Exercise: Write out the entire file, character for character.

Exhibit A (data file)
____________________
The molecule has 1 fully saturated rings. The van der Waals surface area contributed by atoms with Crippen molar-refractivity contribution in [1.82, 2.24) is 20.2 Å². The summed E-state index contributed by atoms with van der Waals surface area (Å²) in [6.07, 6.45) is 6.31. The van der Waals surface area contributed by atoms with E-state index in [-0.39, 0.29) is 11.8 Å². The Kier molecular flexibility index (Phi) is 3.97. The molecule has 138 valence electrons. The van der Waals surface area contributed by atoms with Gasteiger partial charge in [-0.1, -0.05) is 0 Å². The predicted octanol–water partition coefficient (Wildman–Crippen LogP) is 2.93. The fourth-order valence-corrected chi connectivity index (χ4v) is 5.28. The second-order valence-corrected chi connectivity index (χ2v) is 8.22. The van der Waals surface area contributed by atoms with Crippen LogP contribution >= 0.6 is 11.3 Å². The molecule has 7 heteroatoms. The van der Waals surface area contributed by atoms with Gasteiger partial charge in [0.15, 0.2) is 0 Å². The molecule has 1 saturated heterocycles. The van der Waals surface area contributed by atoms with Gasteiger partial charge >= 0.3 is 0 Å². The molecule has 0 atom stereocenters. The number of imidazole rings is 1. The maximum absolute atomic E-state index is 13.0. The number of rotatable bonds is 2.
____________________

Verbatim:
The molecule has 1 fully saturated rings. The van der Waals surface area contributed by atoms with Crippen molar-refractivity contribution in [1.82, 2.24) is 20.2 Å². The summed E-state index contributed by atoms with van der Waals surface area (Å²) in [6.07, 6.45) is 6.31. The van der Waals surface area contributed by atoms with E-state index in [-0.39, 0.29) is 11.8 Å². The Kier molecular flexibility index (Phi) is 3.97. The molecule has 138 valence electrons. The van der Waals surface area contributed by atoms with Gasteiger partial charge in [-0.1, -0.05) is 0 Å². The predicted octanol–water partition coefficient (Wildman–Crippen LogP) is 2.93. The fourth-order valence-corrected chi connectivity index (χ4v) is 5.28. The second-order valence-corrected chi connectivity index (χ2v) is 8.22. The van der Waals surface area contributed by atoms with Crippen LogP contribution >= 0.6 is 11.3 Å². The molecule has 7 heteroatoms. The van der Waals surface area contributed by atoms with Gasteiger partial charge in [0.15, 0.2) is 0 Å². The molecule has 1 saturated heterocycles. The van der Waals surface area contributed by atoms with Gasteiger partial charge >= 0.3 is 0 Å². The molecule has 0 atom stereocenters. The number of imidazole rings is 1. The maximum absolute atomic E-state index is 13.0. The number of rotatable bonds is 2.